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estate planning Archives

Why does a will need witnesses?

Estate planning experts in Saint Charles continually stress the importance of your preparing a will. Yet equally as important as writing a will is ensuring that you have witnesses that can attest to it. The root cause of almost all will contest is objections to the validity of a will. Having witnesses in place proves to any interested parties to your estate that the provisions of your will are indeed valid. Without witnesses, you have what is known as a "holographic will," whose validity Missouri law does not recognize. 

Millennials and estate planning

For many young people in Missouri, the thought of creating an estate plan may be far off in the future. In fact, they may think it is only something their parents or grandparents need to be concerned about. This, however, is quite incorrect. An estate plan can be of great use even to a young, single millennial.

HBO spars with Michael Jackson's estate over documentary

An important element of estate planning may be understanding that whoever one chooses to serve as their personal representative could be in store in handling matters related to the role. That can go far beyond the duties involved with administering one's assets. In cases where an estate has intellectual or artistic properties (or notoriety in and around St. Louis is associated with the decedent), a personal representative may be called on months and even years after the decedent's death to protect their interests (or, in some cases, their reputation). 

Planning to avoid estate taxes

The primary motivation for many in Saint Charles to engage in estate planning is to ensure that all of the assets that they have worked so hard to accumulate throughout their lifetimes are able to benefit their chosen beneficiaries. However, there may be a concern amongst many that after having expended such effort, much of their estate will end up having to be paid in taxes (living little to pass on to heirs). Estate taxes are one of the most misunderstood aspects of the estate planning process, and thus much misinformation exists about this potential liability. Most will be pleased to learn, however, that with a little advanced planning, one might avoid having their estate taxed at all. 

What types of wills does Missouri consider valid?

Like most in Saint Charles, you likely envision the estate planning process to be quite formal. After all, matters dealing with the dispersal of your assets ought not to be taken lightly, and should be given the attention and care they deserve. Yet this does not necessarily mean that the creation of a will has to be a complex process. There are actually several different types of wills, each varying in the format that they are delivered. The question then becomes which does Missouri state law consider to be valid?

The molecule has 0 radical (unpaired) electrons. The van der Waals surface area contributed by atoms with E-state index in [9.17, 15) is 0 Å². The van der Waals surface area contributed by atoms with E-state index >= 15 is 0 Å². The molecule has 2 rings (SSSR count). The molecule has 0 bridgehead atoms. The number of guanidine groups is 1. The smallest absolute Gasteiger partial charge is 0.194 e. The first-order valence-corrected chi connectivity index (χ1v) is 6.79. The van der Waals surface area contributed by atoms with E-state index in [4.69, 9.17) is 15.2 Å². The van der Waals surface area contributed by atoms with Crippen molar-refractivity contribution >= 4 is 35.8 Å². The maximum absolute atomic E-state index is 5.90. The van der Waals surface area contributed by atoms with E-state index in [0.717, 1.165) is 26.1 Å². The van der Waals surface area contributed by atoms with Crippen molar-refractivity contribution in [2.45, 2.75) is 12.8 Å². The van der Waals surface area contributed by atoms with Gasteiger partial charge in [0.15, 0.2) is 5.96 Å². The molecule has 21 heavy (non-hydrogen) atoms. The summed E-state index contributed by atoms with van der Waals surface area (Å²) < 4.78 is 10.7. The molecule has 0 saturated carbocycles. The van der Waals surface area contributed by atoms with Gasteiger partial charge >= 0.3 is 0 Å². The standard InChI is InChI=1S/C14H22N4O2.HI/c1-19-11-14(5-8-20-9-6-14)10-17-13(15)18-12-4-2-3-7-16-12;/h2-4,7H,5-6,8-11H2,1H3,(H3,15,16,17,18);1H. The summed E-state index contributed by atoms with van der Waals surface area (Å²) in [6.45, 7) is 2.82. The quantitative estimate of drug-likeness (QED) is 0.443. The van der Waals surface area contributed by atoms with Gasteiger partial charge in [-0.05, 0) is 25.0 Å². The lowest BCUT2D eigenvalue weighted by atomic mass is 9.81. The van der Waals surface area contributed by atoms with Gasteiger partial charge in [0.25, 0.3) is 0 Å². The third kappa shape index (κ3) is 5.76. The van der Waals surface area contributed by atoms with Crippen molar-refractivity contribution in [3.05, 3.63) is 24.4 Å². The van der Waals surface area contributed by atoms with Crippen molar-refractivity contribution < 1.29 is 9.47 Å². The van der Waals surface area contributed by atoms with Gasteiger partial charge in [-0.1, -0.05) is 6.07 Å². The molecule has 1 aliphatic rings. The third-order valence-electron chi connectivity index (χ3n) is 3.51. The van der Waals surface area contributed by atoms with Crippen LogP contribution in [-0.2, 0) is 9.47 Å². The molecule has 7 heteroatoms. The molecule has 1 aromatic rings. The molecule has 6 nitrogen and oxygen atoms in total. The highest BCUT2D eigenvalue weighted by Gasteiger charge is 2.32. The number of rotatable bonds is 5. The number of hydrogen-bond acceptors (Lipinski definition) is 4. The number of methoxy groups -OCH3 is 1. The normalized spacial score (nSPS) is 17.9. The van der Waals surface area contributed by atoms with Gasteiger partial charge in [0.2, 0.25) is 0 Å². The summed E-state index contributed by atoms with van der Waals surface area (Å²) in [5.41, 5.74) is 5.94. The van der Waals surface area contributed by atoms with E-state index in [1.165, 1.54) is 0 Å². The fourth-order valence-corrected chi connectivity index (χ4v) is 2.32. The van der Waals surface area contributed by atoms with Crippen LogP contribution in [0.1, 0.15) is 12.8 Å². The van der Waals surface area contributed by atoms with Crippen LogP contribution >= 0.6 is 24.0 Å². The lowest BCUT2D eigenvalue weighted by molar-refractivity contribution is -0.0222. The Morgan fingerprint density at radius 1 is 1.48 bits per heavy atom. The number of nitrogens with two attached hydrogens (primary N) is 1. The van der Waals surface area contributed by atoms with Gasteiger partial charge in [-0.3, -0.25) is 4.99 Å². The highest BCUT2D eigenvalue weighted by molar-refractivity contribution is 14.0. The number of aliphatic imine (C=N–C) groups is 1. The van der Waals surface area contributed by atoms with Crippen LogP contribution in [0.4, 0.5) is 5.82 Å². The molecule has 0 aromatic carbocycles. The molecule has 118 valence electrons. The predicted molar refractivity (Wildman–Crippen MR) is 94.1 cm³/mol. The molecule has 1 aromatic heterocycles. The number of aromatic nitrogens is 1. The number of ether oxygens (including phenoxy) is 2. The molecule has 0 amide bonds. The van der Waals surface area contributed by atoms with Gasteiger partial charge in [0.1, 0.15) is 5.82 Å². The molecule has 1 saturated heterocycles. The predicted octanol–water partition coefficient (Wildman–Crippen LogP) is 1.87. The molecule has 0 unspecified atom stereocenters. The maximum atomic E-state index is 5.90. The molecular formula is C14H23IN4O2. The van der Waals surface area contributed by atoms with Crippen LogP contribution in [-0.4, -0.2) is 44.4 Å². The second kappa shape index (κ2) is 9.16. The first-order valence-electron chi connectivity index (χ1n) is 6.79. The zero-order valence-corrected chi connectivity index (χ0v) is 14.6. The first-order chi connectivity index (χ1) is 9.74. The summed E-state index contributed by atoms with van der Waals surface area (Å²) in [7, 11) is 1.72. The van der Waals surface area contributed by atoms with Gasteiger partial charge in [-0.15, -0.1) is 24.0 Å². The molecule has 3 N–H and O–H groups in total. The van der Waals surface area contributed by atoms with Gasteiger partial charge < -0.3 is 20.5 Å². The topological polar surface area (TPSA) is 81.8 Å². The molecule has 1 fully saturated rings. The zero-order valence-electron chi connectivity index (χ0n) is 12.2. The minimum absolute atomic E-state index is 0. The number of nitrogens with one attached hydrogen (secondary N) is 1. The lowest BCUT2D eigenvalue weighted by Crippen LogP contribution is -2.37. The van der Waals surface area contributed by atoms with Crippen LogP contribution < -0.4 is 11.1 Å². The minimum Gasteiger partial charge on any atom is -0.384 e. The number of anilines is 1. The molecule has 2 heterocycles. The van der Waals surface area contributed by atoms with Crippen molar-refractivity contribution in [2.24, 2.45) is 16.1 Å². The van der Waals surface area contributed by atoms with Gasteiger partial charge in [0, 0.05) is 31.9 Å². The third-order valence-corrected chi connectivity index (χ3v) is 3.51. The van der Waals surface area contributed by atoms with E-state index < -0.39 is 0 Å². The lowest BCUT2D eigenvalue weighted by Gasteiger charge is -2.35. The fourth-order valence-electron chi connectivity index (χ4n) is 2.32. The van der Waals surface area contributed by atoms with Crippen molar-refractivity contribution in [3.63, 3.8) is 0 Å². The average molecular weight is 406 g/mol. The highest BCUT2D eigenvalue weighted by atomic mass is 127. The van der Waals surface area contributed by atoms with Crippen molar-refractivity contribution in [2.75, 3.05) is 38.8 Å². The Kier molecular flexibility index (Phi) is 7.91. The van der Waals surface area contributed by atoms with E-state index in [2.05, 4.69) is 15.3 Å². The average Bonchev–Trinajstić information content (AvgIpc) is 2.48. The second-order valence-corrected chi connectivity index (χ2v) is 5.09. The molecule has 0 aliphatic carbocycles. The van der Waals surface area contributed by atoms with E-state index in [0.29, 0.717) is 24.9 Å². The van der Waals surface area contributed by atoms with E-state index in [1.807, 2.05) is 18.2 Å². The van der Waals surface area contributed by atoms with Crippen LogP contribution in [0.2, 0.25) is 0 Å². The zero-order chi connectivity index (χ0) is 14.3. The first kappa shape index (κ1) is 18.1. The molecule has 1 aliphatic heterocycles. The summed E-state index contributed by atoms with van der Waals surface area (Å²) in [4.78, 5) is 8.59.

IRS and Aretha Franklin's estate at odds over back taxes

Most in Saint Charles equate the tax responsibilities of an estate to be those owed in estate taxes. Federal estate tax exemptions often exempt most from owing any estate tax at all, so those administering an estate may believe that they do not have to worry about any tax liabilities. Yet estate tax exemptions do not apply to any outstanding income tax that a decedent may have owed at the time of their death. Such tax liabilities would continue to be treated like any other debts that need to be settled from an estate's assets. 

Play director quits over dispute with writer's estate

A major part of estate planning in Saint Charles is choosing an executor. Such a decision should not be taken lightly, as an executor assumes a complex job that may test their capabilities and even require a lifelong commitment. This is especially true in cases involving estate that count intellectual and artistic properties amongst their assets. Others may want to try and utilize such properties in other works in the future. This requires an executor to oversee the use of these assets, or more importantly, prevent their perceived misuse. 

Estate plan revision after a work injury

Multiple things can go wrong in life that make it necessary to go over your estate plan and make other important changes. For example, a marriage may break down or someone may lose one of their family members in an auto accident. Many other issues can necessitate estate plan revision, such as a work-related injury. If you were hurt on the job, you may be wondering how you will recover from the accident at the time being. However, you should try to think about some of the other long-term challenges that may arise, such as those related to your estate plan.

Examining Missouri's treatment of no-contest clauses

Those currently engaged in the estate planning process in Saint Charles no doubt grapple with the concern that not all of their beneficiaries will be satisfied with how their estates will be distributed. The hope is that even with certain people being disappointed, no disagreements will arise that are serious enough to hinder the dispersal of the estate. Some might suggest that one preparing a will should be pre-emptive in preventing disputes by included a no-contest clause. Many often question, however, whether such clauses are even enforceable. 

How can I protect a family member against fraud?

Elderly people are often a target of frauds and scams. Unfortunately, if your relative falls victim to such a scam there can be little to do to get back any money lost, which can get in the way of financial matters like estate planning. There are steps you can take to protect your loved one however, as explained by AARP.

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